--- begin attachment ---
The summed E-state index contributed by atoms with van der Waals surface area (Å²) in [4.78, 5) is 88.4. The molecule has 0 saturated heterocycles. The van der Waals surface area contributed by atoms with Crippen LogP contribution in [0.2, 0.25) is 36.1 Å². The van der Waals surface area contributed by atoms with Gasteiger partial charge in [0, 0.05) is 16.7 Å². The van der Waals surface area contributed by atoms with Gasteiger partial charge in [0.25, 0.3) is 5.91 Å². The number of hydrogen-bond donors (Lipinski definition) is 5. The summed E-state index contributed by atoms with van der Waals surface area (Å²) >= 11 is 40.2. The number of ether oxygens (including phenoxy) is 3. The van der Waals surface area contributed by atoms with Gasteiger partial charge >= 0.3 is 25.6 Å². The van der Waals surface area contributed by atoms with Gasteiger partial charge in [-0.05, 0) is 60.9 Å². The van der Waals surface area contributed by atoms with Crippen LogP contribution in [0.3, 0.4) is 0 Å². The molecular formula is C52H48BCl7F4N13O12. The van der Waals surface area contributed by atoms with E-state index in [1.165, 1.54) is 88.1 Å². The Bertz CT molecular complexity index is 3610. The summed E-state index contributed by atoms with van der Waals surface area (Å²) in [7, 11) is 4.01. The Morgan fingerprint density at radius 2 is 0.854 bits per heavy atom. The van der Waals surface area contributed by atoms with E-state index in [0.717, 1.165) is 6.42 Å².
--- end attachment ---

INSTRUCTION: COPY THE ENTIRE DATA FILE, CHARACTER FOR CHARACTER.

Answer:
The summed E-state index contributed by atoms with van der Waals surface area (Å²) in [4.78, 5) is 88.4. The molecule has 0 saturated heterocycles. The van der Waals surface area contributed by atoms with Crippen LogP contribution in [0.2, 0.25) is 36.1 Å². The van der Waals surface area contributed by atoms with Gasteiger partial charge in [0, 0.05) is 16.7 Å². The van der Waals surface area contributed by atoms with Gasteiger partial charge in [0.25, 0.3) is 5.91 Å². The number of hydrogen-bond donors (Lipinski definition) is 5. The summed E-state index contributed by atoms with van der Waals surface area (Å²) >= 11 is 40.2. The number of ether oxygens (including phenoxy) is 3. The van der Waals surface area contributed by atoms with Gasteiger partial charge >= 0.3 is 25.6 Å². The van der Waals surface area contributed by atoms with Gasteiger partial charge in [-0.05, 0) is 60.9 Å². The van der Waals surface area contributed by atoms with Crippen LogP contribution in [0.3, 0.4) is 0 Å². The molecular formula is C52H48BCl7F4N13O12. The van der Waals surface area contributed by atoms with E-state index in [1.165, 1.54) is 88.1 Å². The Bertz CT molecular complexity index is 3610. The summed E-state index contributed by atoms with van der Waals surface area (Å²) in [7, 11) is 4.01. The Morgan fingerprint density at radius 2 is 0.854 bits per heavy atom. The van der Waals surface area contributed by atoms with E-state index in [0.717, 1.165) is 6.42 Å².